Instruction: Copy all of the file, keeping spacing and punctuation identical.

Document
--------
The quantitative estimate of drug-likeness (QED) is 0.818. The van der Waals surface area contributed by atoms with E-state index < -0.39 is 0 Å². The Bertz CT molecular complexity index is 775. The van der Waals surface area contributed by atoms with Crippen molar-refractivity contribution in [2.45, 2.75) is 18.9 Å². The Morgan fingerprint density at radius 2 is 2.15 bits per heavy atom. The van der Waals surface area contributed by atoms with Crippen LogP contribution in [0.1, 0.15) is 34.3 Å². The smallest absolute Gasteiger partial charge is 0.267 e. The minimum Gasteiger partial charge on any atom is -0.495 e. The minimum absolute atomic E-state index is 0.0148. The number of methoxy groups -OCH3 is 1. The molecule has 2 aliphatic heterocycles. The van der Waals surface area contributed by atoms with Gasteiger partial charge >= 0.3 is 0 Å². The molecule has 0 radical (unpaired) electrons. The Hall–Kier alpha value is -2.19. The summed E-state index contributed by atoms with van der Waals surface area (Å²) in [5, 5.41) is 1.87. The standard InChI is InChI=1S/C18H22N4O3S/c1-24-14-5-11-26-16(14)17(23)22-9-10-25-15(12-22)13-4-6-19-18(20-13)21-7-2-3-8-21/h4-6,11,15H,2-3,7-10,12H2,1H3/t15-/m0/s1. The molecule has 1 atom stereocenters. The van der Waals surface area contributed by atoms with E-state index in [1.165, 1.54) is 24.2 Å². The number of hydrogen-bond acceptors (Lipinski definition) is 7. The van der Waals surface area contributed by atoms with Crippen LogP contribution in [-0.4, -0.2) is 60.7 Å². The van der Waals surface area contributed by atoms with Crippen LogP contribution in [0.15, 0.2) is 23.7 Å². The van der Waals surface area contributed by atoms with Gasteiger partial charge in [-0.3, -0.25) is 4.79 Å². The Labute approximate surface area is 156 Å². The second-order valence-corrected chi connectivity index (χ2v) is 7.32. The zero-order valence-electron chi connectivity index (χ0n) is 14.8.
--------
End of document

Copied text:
The quantitative estimate of drug-likeness (QED) is 0.818. The van der Waals surface area contributed by atoms with E-state index < -0.39 is 0 Å². The Bertz CT molecular complexity index is 775. The van der Waals surface area contributed by atoms with Crippen molar-refractivity contribution in [2.45, 2.75) is 18.9 Å². The Morgan fingerprint density at radius 2 is 2.15 bits per heavy atom. The van der Waals surface area contributed by atoms with Crippen LogP contribution in [0.1, 0.15) is 34.3 Å². The smallest absolute Gasteiger partial charge is 0.267 e. The minimum Gasteiger partial charge on any atom is -0.495 e. The minimum absolute atomic E-state index is 0.0148. The number of methoxy groups -OCH3 is 1. The molecule has 2 aliphatic heterocycles. The van der Waals surface area contributed by atoms with Gasteiger partial charge >= 0.3 is 0 Å². The molecule has 0 radical (unpaired) electrons. The Hall–Kier alpha value is -2.19. The summed E-state index contributed by atoms with van der Waals surface area (Å²) in [5, 5.41) is 1.87. The standard InChI is InChI=1S/C18H22N4O3S/c1-24-14-5-11-26-16(14)17(23)22-9-10-25-15(12-22)13-4-6-19-18(20-13)21-7-2-3-8-21/h4-6,11,15H,2-3,7-10,12H2,1H3/t15-/m0/s1. The molecule has 1 atom stereocenters. The van der Waals surface area contributed by atoms with E-state index in [1.165, 1.54) is 24.2 Å². The number of hydrogen-bond acceptors (Lipinski definition) is 7. The van der Waals surface area contributed by atoms with Crippen LogP contribution in [-0.4, -0.2) is 60.7 Å². The van der Waals surface area contributed by atoms with Crippen LogP contribution in [0.15, 0.2) is 23.7 Å². The van der Waals surface area contributed by atoms with Gasteiger partial charge in [-0.3, -0.25) is 4.79 Å². The Labute approximate surface area is 156 Å². The second-order valence-corrected chi connectivity index (χ2v) is 7.32. The zero-order valence-electron chi connectivity index (χ0n) is 14.8.